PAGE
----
Nov 2, 2023

The Impact Of Minimum Wage Increases

Boards and service providers will need to manage expectations about service quality versus costs involved. 

Condominium service providers are always challenged to provide superior service while helping boards remain fiscally prudent. Part of that equation is a commitment to pay employees more and with great benefits so that companies can attract and retain great talent. The goal for most companies is to pay employees more than the minimum wage while remaining market competitive. It is a very difficult balancing act to keep both clients and employees happy.

On October 1, 2023, there was another Ontario government-imposed wage increase. This time it was a 6.8 per cent increase improving minimum wages from $15.50 to $16.55 per hour. This minimum wage increase is larger than most in recent history. Many are unaware that the effective rate of this increase is much higher because all such wage increases include impacts to wage fringe (WSIB, EI, CPP, EHT, etc.). The net effect of this wage increase is over 8 per cent.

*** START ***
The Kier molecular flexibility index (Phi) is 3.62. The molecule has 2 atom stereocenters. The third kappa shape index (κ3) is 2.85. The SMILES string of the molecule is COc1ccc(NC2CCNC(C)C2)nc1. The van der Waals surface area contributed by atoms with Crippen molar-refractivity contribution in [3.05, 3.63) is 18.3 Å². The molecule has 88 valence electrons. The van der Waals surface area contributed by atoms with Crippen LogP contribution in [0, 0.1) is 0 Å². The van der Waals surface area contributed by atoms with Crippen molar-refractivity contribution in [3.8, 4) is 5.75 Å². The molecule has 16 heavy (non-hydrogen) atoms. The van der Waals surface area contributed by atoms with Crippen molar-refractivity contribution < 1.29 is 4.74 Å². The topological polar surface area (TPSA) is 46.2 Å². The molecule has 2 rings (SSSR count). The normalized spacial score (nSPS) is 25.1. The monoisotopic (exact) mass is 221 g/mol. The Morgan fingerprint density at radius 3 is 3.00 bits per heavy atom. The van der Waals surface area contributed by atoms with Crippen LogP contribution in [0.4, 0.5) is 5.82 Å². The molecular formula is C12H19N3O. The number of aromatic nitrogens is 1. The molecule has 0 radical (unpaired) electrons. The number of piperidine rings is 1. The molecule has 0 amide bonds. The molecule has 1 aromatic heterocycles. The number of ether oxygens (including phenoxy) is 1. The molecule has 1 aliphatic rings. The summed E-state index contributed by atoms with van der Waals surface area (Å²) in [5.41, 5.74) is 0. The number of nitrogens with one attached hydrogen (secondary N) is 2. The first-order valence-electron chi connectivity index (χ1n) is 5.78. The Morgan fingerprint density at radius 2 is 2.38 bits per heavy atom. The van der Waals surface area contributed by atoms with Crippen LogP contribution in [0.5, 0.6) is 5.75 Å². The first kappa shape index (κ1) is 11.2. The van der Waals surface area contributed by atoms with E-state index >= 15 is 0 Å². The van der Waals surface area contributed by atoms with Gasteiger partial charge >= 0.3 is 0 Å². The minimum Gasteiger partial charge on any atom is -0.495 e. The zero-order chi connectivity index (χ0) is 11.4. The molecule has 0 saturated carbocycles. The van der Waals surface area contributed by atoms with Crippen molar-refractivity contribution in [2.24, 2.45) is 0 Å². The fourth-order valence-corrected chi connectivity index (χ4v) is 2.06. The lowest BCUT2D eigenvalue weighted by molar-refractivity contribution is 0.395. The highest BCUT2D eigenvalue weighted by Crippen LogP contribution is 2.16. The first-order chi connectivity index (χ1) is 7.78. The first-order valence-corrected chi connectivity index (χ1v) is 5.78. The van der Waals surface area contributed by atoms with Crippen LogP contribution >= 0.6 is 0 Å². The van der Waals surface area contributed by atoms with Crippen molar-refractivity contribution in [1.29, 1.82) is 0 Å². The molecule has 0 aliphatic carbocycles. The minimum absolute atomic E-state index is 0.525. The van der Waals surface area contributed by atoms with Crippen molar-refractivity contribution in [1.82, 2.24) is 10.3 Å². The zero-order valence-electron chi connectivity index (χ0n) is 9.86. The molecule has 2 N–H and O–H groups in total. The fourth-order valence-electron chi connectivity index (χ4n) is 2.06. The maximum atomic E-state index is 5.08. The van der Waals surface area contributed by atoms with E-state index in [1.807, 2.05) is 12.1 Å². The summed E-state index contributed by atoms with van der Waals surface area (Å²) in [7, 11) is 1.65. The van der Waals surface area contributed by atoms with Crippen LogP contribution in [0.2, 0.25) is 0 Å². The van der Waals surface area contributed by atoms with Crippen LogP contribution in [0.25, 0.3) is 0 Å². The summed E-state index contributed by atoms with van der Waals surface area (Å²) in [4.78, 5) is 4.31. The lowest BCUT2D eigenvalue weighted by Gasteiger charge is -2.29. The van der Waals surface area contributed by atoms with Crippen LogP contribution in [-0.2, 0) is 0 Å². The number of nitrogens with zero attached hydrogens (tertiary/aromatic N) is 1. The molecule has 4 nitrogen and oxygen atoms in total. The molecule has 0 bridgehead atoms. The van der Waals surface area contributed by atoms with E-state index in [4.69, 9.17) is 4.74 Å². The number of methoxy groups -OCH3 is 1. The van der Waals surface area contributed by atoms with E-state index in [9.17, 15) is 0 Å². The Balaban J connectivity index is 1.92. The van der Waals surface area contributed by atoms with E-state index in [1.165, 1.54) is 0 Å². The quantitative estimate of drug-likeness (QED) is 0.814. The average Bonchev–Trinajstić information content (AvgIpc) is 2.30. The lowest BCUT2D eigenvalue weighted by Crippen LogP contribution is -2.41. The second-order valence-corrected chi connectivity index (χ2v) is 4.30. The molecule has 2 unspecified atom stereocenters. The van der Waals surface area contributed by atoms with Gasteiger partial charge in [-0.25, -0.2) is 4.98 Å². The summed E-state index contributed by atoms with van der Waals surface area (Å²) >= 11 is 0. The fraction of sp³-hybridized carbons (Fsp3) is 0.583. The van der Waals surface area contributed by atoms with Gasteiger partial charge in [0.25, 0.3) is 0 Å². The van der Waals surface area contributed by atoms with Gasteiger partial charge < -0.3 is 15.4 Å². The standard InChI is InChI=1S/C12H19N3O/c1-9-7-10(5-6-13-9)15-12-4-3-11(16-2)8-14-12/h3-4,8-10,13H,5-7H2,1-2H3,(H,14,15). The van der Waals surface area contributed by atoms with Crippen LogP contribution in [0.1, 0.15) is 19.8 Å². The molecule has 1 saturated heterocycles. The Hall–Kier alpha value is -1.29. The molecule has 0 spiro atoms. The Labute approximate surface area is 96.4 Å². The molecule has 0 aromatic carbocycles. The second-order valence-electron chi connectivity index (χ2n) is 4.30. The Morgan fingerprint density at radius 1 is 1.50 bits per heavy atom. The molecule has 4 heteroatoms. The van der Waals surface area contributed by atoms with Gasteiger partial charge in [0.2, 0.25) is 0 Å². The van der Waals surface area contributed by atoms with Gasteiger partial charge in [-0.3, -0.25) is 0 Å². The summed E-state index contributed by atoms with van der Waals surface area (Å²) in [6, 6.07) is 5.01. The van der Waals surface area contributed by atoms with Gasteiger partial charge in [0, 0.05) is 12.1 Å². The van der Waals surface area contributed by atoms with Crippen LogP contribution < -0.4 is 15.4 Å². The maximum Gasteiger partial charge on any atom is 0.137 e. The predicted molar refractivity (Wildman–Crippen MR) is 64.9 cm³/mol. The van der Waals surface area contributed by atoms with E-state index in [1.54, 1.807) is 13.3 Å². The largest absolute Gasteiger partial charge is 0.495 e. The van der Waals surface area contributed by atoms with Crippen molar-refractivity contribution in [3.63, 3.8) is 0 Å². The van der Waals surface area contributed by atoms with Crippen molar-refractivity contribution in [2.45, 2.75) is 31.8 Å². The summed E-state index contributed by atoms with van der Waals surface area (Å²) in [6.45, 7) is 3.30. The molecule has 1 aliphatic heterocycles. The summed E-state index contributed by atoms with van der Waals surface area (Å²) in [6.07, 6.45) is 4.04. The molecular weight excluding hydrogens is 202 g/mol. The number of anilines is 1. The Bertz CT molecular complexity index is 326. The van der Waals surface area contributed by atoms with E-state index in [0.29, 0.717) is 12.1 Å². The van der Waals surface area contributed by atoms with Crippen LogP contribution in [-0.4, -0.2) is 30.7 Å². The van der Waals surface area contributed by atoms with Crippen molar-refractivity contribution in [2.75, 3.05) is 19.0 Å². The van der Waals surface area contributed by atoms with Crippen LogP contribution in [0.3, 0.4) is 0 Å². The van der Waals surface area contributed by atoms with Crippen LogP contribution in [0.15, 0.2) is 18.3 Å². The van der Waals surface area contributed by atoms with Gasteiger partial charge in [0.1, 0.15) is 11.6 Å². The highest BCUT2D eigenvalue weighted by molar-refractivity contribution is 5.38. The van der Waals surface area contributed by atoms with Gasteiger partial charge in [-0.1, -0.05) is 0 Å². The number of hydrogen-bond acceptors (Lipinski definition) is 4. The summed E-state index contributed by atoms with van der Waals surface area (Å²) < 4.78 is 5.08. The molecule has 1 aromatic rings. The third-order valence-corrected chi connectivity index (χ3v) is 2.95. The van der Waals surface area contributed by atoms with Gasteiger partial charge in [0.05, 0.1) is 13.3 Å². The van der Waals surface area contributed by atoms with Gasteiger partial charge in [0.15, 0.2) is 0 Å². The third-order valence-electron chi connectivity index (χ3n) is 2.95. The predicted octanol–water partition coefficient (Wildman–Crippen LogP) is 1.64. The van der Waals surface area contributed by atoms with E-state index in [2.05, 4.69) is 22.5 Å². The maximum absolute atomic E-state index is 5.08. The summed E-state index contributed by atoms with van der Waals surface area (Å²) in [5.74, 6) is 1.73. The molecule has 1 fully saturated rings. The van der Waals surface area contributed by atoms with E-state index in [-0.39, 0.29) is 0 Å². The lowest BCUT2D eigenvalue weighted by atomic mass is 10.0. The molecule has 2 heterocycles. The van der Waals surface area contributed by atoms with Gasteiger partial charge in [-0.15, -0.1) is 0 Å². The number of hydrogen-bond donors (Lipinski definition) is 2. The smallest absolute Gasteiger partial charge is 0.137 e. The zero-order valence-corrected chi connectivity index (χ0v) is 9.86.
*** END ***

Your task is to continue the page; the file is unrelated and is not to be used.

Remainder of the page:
There is a lot of ongoing online debate on minimum wages, good, bad, ugly, pros and cons. Most Condominium boards are sympathetic to employees, even demanding higher wages in contracts. Boards want to help employees and attract great talent, but not at the expense of their corporation. 

Boards often ask, “Why is it that Condominium Owners always have to foot the bill for such increases and when will it end?”

How long will it take for the Ontario government to fill this 19 per cent gap? That is a political question that the government will struggle with. One thing is for sure: the Ontario government has signaled its intention to raise the minimum wage again on October 1, 2024, and thereafter at least once a year. Each year there will be a cat-and-mouse game of service providers asking for more money and boards demanding companies to sharpen their pencils.

For board members and Condominium Managers come budget time, be prepared. This is the new norm. Boards and service providers need to come together and have open conversations to manage expectations on service quality versus the costs involved. Maintenance fee increases are never an easy pill to swallow, especially for those on fixed incomes, but it is a reality that everyone must prepare for.

October 1st is likely a new anniversary that workers will look forward to each year, but not so much for those who have to foot the bill.


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